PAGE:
The music is absolutely captivating. Everything from the opening dance-hall sequence to the extraordinary use of the Kyrie from Mozart's Mass in C Minor during the storm at sea and the entrance into the harbor of Belleville. Notice how the music builds in richness as the camera descends from the few spires at the beginning of the sequence to the dense mass at street level.
Remembering the details and how they relate to each other and the film as a whole keeps you thinking about the significance of the film's contents. For instance, I only now remember that the opening sequence was drawn in the archaic, fluid style of early cartoon animation (Steamboat Willy, Olive Oyl and Popeye) because, of course, it was depicting events which predated the time of the film proper. The style served a purpose, beyond being an end in itself.
For a long time after watching the film I remained puzzled about its appeal to me. I've seen a large number of animated feature films, but none have left me quite as reflective as did this one. I was less concerned with the meaning of the details. It is a cartoon, after all.
I continued to wonder about Madame Souza's expression. About how the creator was able to invest such meaning in those simple dark circles set behind thick lenses and the line of her mouth, which modulated between forthright resolve and a gentle satisfaction. Then it occurred to me. Beyond the larger outline of the story and the details in which it is couched, it tells us of the power of one person's love and concern for another. I suppose we all wish we could receive such unconditional love, and it makes us feel warm to think that such a thing could actually be. Even if only in a cartoon.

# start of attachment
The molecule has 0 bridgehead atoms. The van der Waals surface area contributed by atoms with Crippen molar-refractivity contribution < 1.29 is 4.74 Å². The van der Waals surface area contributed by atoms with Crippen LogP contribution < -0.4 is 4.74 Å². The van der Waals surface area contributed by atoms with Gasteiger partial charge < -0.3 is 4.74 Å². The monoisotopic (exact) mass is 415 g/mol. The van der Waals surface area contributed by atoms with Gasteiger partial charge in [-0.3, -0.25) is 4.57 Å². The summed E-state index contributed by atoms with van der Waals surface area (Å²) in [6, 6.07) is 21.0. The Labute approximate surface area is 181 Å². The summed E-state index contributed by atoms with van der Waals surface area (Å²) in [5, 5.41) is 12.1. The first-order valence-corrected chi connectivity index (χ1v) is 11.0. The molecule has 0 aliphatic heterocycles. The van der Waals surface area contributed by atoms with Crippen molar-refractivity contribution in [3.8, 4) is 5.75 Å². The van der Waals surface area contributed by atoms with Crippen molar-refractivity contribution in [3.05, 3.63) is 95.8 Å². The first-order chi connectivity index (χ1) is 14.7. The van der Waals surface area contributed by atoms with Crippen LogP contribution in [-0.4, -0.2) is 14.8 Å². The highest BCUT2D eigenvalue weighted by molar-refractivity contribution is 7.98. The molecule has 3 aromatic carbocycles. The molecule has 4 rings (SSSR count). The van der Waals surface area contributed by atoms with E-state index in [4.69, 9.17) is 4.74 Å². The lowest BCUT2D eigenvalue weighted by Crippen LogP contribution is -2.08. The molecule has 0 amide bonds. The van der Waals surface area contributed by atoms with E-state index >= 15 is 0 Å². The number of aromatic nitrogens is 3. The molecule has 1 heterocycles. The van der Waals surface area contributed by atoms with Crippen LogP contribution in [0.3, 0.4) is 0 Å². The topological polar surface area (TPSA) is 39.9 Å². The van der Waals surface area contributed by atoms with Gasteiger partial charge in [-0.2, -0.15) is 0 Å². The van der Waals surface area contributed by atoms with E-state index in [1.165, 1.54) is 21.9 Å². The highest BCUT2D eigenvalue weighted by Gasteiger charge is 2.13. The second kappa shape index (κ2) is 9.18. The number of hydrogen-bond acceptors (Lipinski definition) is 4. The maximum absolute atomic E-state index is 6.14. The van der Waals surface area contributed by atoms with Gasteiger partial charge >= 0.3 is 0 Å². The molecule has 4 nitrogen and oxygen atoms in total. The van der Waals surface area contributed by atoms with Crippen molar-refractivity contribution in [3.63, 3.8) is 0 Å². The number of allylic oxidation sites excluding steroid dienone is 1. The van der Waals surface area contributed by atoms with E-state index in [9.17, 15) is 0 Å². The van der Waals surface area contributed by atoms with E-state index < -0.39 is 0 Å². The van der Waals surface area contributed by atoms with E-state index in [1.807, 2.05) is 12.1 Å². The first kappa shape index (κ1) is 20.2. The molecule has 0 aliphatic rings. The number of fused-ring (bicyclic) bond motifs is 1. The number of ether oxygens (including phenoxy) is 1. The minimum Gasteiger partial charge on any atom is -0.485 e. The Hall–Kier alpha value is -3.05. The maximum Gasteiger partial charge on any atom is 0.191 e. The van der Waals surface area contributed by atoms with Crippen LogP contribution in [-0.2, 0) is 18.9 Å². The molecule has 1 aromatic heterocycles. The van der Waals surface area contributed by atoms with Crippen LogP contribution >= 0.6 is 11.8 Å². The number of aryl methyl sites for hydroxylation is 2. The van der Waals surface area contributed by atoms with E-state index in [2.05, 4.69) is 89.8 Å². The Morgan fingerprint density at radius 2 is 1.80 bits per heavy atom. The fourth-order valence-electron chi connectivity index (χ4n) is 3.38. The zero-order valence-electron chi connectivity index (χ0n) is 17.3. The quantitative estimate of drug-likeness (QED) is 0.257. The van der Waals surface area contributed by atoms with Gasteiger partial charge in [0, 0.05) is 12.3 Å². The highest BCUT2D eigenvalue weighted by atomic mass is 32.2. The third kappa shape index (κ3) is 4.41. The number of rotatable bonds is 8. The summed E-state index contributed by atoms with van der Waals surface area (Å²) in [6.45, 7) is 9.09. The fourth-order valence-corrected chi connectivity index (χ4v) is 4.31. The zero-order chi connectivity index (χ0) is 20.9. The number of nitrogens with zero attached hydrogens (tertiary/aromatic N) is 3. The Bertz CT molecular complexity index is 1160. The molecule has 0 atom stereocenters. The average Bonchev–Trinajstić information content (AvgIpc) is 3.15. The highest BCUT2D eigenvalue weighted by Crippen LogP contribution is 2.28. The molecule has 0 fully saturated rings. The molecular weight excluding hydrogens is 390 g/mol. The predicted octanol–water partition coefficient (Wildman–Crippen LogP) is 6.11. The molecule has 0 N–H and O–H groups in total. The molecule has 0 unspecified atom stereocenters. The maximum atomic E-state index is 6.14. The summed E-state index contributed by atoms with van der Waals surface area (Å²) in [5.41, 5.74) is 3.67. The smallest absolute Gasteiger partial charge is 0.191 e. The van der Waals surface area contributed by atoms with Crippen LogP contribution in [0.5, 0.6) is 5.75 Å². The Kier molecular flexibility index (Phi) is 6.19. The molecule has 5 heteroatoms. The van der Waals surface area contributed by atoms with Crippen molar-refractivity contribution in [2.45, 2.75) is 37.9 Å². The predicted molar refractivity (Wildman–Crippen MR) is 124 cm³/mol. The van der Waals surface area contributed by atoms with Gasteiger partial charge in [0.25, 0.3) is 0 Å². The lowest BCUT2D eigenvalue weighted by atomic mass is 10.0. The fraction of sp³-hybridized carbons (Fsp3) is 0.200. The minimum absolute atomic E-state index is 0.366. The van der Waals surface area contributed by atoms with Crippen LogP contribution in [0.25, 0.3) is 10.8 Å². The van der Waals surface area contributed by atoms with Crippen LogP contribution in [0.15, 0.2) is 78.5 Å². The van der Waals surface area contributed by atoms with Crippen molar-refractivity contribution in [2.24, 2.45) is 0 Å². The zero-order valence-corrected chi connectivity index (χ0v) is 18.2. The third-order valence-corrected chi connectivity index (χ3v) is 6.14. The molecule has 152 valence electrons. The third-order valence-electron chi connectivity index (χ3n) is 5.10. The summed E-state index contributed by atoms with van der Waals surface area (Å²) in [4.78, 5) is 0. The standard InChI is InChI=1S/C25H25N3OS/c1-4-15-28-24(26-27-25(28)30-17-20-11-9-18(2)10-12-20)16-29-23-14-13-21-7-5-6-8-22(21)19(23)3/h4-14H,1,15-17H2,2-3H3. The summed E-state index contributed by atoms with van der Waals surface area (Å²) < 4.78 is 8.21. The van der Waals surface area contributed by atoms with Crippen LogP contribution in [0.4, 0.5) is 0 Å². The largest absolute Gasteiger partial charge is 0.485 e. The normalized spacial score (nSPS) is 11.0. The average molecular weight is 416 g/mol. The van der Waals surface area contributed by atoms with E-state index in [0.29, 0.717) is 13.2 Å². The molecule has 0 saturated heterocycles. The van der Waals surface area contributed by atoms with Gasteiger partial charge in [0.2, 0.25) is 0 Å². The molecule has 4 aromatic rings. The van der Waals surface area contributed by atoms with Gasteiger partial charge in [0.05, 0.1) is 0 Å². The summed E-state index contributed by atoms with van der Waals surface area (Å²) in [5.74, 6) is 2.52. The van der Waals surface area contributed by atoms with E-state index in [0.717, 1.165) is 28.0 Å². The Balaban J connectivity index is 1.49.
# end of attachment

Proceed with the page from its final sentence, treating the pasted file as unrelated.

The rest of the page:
The film either will or will not appeal to you, depending on what it is you're looking for in an animated feature film. I watched it without expectations, and was left wondering, "Why does it resonate with me?" And you'll want to see it again.